Sunday, May 23, 2010

We have been busy!

The field has finally been cultivated and the planting has began.  

We are planting in 100ft rows this year and every so often you look up to see how much further you have to go and the end never seems any nearer.
In the last week we have planted out over 700ft of potatoes, 6 different varieties of bush beans, tomatillos, over 200 hundred tomato plants and we think we have about another 400 plants to go!
Kohlrabi seeds and transplants, onions, shallots, leeks, beet transplant and seeds, carrots, turnip transplants and seed and more multipliers.  We will continue the planting out for a few more weeks yet and then it will be time to start all the weeding.

Sunday, May 16, 2010

Sally & her magic runner beans...

With a week of up and down temperatures and two frosts it really has been April in May!

Michael and I started to build our runner bean frames today and of course as ever I have got rather carried away with the bean orders.  
The seeds of some varieties remind me of Jack and his magic beans, Michael thinks they are more like jelly beans.
We are growing the following Heritage varieties this year, Cherokee Trail of Tears, Scarlet Runner, Sunset Runner, Lazy Housewife, Purple-Podded, Kentucky Wonder & Painted Lady. In a few months the flowers will be feeding the bees and humming birds and then after that we will be have some wonderful tasty beans.  

Sunday, May 9, 2010

The Greenhouse..

This time last year Strattons Farm was a hay field! The garden had not been harrowed, we had not built the bird housing and the greenhouse was a base and frame.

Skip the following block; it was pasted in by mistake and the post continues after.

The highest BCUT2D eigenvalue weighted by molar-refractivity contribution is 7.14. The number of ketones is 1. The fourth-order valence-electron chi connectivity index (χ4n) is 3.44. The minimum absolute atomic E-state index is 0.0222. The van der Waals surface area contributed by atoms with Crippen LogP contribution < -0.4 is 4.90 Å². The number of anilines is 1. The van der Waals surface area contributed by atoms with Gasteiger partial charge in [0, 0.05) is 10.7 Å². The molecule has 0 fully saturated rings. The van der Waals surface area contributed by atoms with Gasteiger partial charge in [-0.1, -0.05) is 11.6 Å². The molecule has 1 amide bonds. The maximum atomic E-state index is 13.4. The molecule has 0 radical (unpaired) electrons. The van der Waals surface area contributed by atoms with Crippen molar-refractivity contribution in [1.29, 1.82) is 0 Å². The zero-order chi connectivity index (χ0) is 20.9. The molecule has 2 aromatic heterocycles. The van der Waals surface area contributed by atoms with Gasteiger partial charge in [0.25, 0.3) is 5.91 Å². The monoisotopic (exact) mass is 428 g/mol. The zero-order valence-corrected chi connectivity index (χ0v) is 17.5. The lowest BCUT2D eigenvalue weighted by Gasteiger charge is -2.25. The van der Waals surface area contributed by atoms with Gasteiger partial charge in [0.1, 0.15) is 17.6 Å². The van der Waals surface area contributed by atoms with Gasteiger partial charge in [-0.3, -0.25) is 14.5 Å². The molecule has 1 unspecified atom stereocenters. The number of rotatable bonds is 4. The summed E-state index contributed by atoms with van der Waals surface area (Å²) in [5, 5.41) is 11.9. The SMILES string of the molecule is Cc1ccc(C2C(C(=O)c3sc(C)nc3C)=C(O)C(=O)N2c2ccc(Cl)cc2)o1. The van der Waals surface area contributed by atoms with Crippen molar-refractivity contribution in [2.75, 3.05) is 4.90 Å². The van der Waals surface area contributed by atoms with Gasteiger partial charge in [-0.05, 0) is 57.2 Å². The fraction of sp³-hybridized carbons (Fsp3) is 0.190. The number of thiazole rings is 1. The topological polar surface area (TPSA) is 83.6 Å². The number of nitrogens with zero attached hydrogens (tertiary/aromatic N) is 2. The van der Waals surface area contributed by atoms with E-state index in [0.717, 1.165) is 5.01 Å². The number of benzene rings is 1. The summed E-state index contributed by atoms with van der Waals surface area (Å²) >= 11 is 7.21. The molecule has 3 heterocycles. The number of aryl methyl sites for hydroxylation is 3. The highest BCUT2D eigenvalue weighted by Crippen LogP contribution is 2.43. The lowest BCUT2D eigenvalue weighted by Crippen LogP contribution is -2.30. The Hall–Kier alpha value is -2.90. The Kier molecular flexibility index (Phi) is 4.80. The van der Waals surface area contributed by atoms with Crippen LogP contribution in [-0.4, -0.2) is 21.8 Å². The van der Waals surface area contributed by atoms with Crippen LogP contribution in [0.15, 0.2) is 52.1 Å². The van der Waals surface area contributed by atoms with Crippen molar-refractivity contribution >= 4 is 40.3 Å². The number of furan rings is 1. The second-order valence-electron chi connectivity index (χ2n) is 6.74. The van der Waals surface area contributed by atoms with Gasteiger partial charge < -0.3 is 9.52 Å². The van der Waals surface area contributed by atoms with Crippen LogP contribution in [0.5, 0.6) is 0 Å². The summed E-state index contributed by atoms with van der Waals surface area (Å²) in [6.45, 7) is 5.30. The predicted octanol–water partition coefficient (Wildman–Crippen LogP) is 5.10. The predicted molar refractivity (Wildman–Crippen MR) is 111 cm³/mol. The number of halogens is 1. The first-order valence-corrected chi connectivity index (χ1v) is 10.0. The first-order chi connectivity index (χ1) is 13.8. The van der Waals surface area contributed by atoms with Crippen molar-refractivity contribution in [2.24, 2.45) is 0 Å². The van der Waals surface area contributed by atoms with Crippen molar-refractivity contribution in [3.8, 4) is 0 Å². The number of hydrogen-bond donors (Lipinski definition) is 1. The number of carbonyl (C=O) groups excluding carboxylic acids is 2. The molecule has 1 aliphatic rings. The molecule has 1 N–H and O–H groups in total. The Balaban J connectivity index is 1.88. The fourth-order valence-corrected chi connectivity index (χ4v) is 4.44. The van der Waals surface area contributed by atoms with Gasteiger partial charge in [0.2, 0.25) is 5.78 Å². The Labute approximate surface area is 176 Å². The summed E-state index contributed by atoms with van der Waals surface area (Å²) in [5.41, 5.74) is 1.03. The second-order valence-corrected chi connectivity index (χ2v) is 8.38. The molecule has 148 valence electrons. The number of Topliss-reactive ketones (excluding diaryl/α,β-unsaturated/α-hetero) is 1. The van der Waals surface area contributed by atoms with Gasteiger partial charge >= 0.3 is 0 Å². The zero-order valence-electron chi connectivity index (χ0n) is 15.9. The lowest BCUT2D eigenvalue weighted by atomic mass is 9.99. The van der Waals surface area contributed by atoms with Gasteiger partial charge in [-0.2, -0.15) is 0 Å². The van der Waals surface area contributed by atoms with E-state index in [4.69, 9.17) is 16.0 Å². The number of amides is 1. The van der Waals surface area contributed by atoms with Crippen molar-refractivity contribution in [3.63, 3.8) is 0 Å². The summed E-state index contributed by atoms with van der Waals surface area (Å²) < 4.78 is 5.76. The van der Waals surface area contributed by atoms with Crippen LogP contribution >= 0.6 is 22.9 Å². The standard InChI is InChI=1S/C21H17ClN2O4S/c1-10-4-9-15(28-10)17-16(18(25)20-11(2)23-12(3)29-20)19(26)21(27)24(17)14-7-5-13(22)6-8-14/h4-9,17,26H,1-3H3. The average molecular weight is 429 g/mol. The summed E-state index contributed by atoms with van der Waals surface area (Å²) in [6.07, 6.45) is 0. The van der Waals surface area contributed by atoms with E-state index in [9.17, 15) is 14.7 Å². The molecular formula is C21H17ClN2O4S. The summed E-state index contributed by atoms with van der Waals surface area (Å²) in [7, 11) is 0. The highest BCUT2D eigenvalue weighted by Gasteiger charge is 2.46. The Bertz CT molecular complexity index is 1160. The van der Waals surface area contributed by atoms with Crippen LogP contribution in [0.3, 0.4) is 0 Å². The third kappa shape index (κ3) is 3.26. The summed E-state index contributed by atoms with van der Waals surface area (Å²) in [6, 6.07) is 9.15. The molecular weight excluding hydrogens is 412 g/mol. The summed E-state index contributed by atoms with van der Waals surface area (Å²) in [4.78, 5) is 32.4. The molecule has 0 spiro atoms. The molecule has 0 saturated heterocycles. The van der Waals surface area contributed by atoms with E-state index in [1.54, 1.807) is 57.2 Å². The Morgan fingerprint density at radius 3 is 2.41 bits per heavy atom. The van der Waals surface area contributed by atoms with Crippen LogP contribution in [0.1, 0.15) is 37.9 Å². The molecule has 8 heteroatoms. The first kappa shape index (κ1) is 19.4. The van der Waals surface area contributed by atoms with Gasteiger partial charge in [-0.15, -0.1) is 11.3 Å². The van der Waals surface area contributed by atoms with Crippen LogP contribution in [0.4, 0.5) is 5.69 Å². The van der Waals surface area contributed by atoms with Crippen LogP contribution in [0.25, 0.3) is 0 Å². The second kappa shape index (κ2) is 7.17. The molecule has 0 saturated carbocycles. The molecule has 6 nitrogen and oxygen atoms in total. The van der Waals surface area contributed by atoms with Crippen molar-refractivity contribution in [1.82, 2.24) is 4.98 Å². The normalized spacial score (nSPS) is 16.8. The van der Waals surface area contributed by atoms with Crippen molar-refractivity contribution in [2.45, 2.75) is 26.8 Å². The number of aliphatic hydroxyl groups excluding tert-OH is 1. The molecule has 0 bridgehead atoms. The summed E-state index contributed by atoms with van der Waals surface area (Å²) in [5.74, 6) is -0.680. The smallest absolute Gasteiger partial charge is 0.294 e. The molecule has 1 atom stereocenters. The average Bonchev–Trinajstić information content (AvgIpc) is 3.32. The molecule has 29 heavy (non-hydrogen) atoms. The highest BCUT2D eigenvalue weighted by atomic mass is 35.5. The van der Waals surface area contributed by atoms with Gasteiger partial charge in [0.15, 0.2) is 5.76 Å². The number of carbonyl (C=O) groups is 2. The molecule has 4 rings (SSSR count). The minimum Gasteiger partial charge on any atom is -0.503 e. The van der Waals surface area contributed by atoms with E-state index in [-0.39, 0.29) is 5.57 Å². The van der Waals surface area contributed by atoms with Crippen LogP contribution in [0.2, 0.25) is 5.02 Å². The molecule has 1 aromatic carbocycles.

This year we are so excited to have so much already growing in the greenhouse, from heritage tomatoes, celery, kale, cabbage, herbs, eggplant, sweet peppers, hot peppers, lettuce, kohlrabi, and the list goes on. 
Outside the dipping broccoli is already in a raised bed with a fleece over the top to prevent flea beetles and cabbage butterfly from attacking it.  We do not use any sprays on the farm even those approved for Organic use can still harm the insects and creatures we welcome to the farm. A small bed of lettuce has been transplanted out, Multipliers and shallots are growing well, the peas are starting to break ground and the garlic bed is going from strength to strength.
Once the rain has stopped we hope to do the last bit of cultivating on the field and then the transplanting of hardy plants will start.  We will also start direct seeding summer turnips and carrots and planting our potatoes. 

The greenhouse on May 8th 2010, Michael is transplanting a few tomato seedlings.
The trays to the left on the floor are leeks, red and white onions and salad onions.  This is the first time we have grown onion from seed and we are looking forward to seeing how they develop.  I gave the onions a haircut yesterday which is rather rewarding as you get to eat the tops you trim. The taste is amazing.

24hours later we have had a frost warning so we have had to rebuild low tunnels in the greenhouse and cover all the delicate plants with  fleece to keep heat in over night.